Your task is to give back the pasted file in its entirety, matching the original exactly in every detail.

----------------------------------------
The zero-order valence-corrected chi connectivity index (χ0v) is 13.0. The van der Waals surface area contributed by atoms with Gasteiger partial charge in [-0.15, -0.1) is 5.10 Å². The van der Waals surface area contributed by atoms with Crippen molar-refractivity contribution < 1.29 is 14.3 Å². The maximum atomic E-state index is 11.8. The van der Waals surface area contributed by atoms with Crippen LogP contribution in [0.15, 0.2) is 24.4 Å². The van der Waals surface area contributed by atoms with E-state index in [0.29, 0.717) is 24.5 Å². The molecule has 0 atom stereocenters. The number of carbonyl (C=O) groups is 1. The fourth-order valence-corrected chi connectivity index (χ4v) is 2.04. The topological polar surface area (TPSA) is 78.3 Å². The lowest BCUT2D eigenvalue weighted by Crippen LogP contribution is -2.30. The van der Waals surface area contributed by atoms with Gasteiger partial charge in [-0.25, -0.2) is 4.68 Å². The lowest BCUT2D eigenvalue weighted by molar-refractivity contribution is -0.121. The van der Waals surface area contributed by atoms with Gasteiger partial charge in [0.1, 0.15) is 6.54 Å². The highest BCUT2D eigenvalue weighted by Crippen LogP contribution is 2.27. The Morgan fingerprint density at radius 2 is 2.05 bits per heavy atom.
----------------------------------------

The zero-order valence-corrected chi connectivity index (χ0v) is 13.0. The van der Waals surface area contributed by atoms with Gasteiger partial charge in [-0.15, -0.1) is 5.10 Å². The van der Waals surface area contributed by atoms with Crippen molar-refractivity contribution < 1.29 is 14.3 Å². The maximum atomic E-state index is 11.8. The van der Waals surface area contributed by atoms with Crippen LogP contribution in [0.15, 0.2) is 24.4 Å². The van der Waals surface area contributed by atoms with E-state index in [0.29, 0.717) is 24.5 Å². The molecule has 0 atom stereocenters. The number of carbonyl (C=O) groups is 1. The fourth-order valence-corrected chi connectivity index (χ4v) is 2.04. The topological polar surface area (TPSA) is 78.3 Å². The lowest BCUT2D eigenvalue weighted by Crippen LogP contribution is -2.30. The van der Waals surface area contributed by atoms with Gasteiger partial charge in [-0.25, -0.2) is 4.68 Å². The lowest BCUT2D eigenvalue weighted by molar-refractivity contribution is -0.121. The van der Waals surface area contributed by atoms with Gasteiger partial charge in [0.1, 0.15) is 6.54 Å². The highest BCUT2D eigenvalue weighted by Crippen LogP contribution is 2.27. The Morgan fingerprint density at radius 2 is 2.05 bits per heavy atom.